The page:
Cycling through London the other day on a Boris Bike (surely one of the great modern branding failures – Barclays pumped millions into the scheme only to lose the name to the charismatic mayor) and sweating like a constipated sumo wrestler, full of the joys of winter and rushing to get back for a meeting, I jumped a red light in a bid to outrace a black cab. I was on my way to see a film, for work. It was urgent. You know how it is; sometimes your life just seems more important than anyone else’s.
Not that the ridiculously youthful copper who spotted me agreed, mind – it became clear as he approached that he thought his own life was the most important thing in the universe. He was smiling. Clearly I’d made his day.
I immediately launched into the sort of silent, internal tirade one expects from people of a certain age and beyond who are in the wrong and have been caught out by authority figures who looks like they should still be in the boy scouts, or are possibly not long off the teat.
I seethed and grumbled as he gleefully stiffed me for £30. “Where do these fines go?” I asked myself as I paid up with gritted teeth.
And then I saddled up and went on my way to the film. In the warm again, I settled down and got comfortable. And had my pathetic brush with the law thrown into sharp perspective. The film was about how Zimbabwe’s infrastructure collapse has turned the jewel of Africa into a nightmare for thousands of children of primary school age.
It was a truly moving experience, following the lives of three children struggling to find the fees for their next term of school, not mention the next meal. Watching one, HIV positive and looking after his mother who was dying of AIDS, as well as his 18 month old baby sister, was almost too much to bear. The way these children scraped and scratched to make their lives move forward in a meaningful way was heartbreaking and inspiring to watch.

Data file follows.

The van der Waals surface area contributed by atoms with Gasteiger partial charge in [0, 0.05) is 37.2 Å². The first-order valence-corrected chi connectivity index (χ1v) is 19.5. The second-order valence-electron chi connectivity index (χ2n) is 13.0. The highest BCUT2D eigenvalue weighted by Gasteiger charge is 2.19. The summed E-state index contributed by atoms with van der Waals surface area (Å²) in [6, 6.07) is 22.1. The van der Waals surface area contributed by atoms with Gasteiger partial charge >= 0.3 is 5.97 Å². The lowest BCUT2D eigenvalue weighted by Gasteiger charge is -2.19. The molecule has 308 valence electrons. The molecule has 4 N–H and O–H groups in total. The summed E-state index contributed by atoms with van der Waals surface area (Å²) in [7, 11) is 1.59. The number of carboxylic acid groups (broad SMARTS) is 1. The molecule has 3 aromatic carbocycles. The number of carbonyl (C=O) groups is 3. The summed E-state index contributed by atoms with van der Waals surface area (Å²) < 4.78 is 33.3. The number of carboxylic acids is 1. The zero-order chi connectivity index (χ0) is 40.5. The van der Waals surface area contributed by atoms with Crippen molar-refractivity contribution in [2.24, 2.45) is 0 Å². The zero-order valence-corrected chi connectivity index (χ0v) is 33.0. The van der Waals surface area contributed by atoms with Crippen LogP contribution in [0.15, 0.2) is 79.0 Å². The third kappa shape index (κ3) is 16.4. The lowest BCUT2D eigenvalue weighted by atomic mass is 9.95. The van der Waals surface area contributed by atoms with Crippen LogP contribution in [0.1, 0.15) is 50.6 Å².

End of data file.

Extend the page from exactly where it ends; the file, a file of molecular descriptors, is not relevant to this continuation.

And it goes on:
And then a statistic reached from the screen and grabbed me by the throat. It would cost £30 to send this child to school. £30. For a YEAR!
Suddenly the trivial quibbles about my earlier fine disappeared. Where, I asked myself, will the £30 I paid out for skipping a red light go? What cause will it prop up? And then I thought about all the minor transgressions I had committed, often accidentally, that I had not been fined for. Who would it hurt if I fined myself for the worst of them and put a Zimbabwean child through school for a year by sending £30.
There are thousands of children lacking education in southern Africa who, for want of £30, cannot find a way to pull themselves out of the mire. £30 is a trivial sum to us, a small fine for a minor transgression. The majority of us have transgressed accidentally in the course of a year, have things the feel ashamed of.
But nothing we do can be as bad as not even being able to afford a primary education. We are all powerfully aware how important further education is to this country at the moment, but imagine what it must be like to be unable to even learn to read and write for want of £30. These are children who cannot afford to protest – they are too busy surviving hand to mouth and taking care of their dying parents and helpless siblings.
We could utterly transform the lives of thousands of children in Africa if all of us who can afford it gave £30 (or more!) to Zimbabwe’s Children. A small relief of the pressure of guilt for us could utterly transform the lives of thousands of children. Christmas is about giving, but we forget that it is not necessary to see the face of the person who has received the gift.
If you want to help, please donate to Zimbabwe’s Children or just watch the video on their website and forward this to anyone who might help. Anyone who has transgressed and got away with it should think about donating a £30 fine to the charity. Or, if you are entirely guiltless, why not break the law in protest (the most minor of transgressions only, please!) and pay your self-inflicted fine to Zimbabwe’s Children.
Click on this link to donate: http://www.justgiving.com/educatechildrenzimbabwe
To donate more than £30, click here.
Click on this link to find out more: www.zimbabweschildren.org